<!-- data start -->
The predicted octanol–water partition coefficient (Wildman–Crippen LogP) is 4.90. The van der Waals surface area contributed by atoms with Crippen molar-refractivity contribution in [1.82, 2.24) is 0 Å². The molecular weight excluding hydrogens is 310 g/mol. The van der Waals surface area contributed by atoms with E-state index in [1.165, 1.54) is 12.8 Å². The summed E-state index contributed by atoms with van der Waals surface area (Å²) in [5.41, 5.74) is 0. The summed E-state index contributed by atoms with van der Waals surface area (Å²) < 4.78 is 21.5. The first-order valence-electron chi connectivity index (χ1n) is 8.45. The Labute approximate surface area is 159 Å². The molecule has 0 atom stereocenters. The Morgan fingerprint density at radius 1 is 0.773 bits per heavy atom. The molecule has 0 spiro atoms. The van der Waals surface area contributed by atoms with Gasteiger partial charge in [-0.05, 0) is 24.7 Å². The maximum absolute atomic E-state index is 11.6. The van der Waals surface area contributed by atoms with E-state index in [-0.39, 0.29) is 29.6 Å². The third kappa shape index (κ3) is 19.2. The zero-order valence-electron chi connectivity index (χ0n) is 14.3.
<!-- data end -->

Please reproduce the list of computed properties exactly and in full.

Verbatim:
The predicted octanol–water partition coefficient (Wildman–Crippen LogP) is 4.90. The van der Waals surface area contributed by atoms with Crippen molar-refractivity contribution in [1.82, 2.24) is 0 Å². The molecular weight excluding hydrogens is 310 g/mol. The van der Waals surface area contributed by atoms with E-state index in [1.165, 1.54) is 12.8 Å². The summed E-state index contributed by atoms with van der Waals surface area (Å²) in [5.41, 5.74) is 0. The summed E-state index contributed by atoms with van der Waals surface area (Å²) < 4.78 is 21.5. The first-order valence-electron chi connectivity index (χ1n) is 8.45. The Labute approximate surface area is 159 Å². The molecule has 0 atom stereocenters. The Morgan fingerprint density at radius 1 is 0.773 bits per heavy atom. The molecule has 0 spiro atoms. The van der Waals surface area contributed by atoms with Gasteiger partial charge in [-0.05, 0) is 24.7 Å². The maximum absolute atomic E-state index is 11.6. The van der Waals surface area contributed by atoms with E-state index in [-0.39, 0.29) is 29.6 Å². The third kappa shape index (κ3) is 19.2. The zero-order valence-electron chi connectivity index (χ0n) is 14.3.